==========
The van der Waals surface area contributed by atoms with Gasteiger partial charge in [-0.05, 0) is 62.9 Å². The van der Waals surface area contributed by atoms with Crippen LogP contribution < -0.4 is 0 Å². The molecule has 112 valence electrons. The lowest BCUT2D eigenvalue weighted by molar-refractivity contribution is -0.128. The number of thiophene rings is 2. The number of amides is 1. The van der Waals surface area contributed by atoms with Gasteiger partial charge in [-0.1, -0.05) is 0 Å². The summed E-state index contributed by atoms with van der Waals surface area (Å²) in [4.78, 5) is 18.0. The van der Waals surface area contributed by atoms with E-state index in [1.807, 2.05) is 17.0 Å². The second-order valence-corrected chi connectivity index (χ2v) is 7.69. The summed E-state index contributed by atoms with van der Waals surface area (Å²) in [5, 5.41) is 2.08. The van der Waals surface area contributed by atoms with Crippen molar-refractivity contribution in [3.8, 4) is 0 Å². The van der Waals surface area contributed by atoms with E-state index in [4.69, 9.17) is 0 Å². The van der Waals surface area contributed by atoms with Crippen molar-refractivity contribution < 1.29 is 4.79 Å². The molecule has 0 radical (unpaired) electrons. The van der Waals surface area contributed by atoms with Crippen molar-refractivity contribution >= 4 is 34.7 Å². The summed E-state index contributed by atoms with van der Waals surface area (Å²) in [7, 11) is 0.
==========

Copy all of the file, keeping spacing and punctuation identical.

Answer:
The van der Waals surface area contributed by atoms with Gasteiger partial charge in [-0.05, 0) is 62.9 Å². The van der Waals surface area contributed by atoms with Crippen LogP contribution < -0.4 is 0 Å². The molecule has 112 valence electrons. The lowest BCUT2D eigenvalue weighted by molar-refractivity contribution is -0.128. The number of thiophene rings is 2. The number of amides is 1. The van der Waals surface area contributed by atoms with Gasteiger partial charge in [-0.1, -0.05) is 0 Å². The summed E-state index contributed by atoms with van der Waals surface area (Å²) in [4.78, 5) is 18.0. The van der Waals surface area contributed by atoms with E-state index in [1.807, 2.05) is 17.0 Å². The second-order valence-corrected chi connectivity index (χ2v) is 7.69. The summed E-state index contributed by atoms with van der Waals surface area (Å²) in [5, 5.41) is 2.08. The van der Waals surface area contributed by atoms with Crippen molar-refractivity contribution in [3.8, 4) is 0 Å². The van der Waals surface area contributed by atoms with E-state index in [4.69, 9.17) is 0 Å². The van der Waals surface area contributed by atoms with Crippen molar-refractivity contribution < 1.29 is 4.79 Å². The molecule has 0 radical (unpaired) electrons. The van der Waals surface area contributed by atoms with Crippen molar-refractivity contribution >= 4 is 34.7 Å². The summed E-state index contributed by atoms with van der Waals surface area (Å²) in [7, 11) is 0.